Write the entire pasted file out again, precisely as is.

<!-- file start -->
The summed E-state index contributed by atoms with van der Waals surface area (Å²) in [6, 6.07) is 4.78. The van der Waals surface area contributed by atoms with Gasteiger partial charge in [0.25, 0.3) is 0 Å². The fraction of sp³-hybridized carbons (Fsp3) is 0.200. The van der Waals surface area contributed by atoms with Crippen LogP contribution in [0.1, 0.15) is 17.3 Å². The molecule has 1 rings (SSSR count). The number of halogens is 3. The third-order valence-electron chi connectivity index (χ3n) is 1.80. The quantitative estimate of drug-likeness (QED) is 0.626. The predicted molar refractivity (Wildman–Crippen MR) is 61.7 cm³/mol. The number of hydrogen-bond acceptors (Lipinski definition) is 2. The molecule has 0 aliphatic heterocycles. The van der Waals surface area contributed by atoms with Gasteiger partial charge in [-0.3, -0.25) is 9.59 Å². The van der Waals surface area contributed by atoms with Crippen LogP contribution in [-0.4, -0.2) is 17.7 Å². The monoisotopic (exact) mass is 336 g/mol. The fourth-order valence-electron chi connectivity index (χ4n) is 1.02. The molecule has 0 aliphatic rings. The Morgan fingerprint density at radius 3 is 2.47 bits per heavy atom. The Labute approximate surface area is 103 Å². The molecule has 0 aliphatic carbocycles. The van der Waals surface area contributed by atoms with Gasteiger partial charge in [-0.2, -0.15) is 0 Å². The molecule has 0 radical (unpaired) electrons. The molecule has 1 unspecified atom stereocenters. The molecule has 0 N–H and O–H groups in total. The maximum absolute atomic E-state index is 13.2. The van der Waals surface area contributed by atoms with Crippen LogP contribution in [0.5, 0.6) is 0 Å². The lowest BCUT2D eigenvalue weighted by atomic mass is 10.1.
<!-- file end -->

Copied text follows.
The summed E-state index contributed by atoms with van der Waals surface area (Å²) in [6, 6.07) is 4.78. The van der Waals surface area contributed by atoms with Gasteiger partial charge in [0.25, 0.3) is 0 Å². The fraction of sp³-hybridized carbons (Fsp3) is 0.200. The van der Waals surface area contributed by atoms with Crippen LogP contribution in [0.1, 0.15) is 17.3 Å². The molecule has 1 rings (SSSR count). The number of halogens is 3. The third-order valence-electron chi connectivity index (χ3n) is 1.80. The quantitative estimate of drug-likeness (QED) is 0.626. The predicted molar refractivity (Wildman–Crippen MR) is 61.7 cm³/mol. The number of hydrogen-bond acceptors (Lipinski definition) is 2. The molecule has 0 aliphatic heterocycles. The van der Waals surface area contributed by atoms with Gasteiger partial charge in [-0.3, -0.25) is 9.59 Å². The van der Waals surface area contributed by atoms with Crippen LogP contribution in [-0.4, -0.2) is 17.7 Å². The monoisotopic (exact) mass is 336 g/mol. The fourth-order valence-electron chi connectivity index (χ4n) is 1.02. The molecule has 0 aliphatic rings. The Morgan fingerprint density at radius 3 is 2.47 bits per heavy atom. The Labute approximate surface area is 103 Å². The molecule has 0 aliphatic carbocycles. The van der Waals surface area contributed by atoms with Gasteiger partial charge in [-0.2, -0.15) is 0 Å². The molecule has 0 radical (unpaired) electrons. The molecule has 1 unspecified atom stereocenters. The molecule has 0 N–H and O–H groups in total. The maximum absolute atomic E-state index is 13.2. The van der Waals surface area contributed by atoms with Crippen LogP contribution in [0.5, 0.6) is 0 Å². The lowest BCUT2D eigenvalue weighted by atomic mass is 10.1.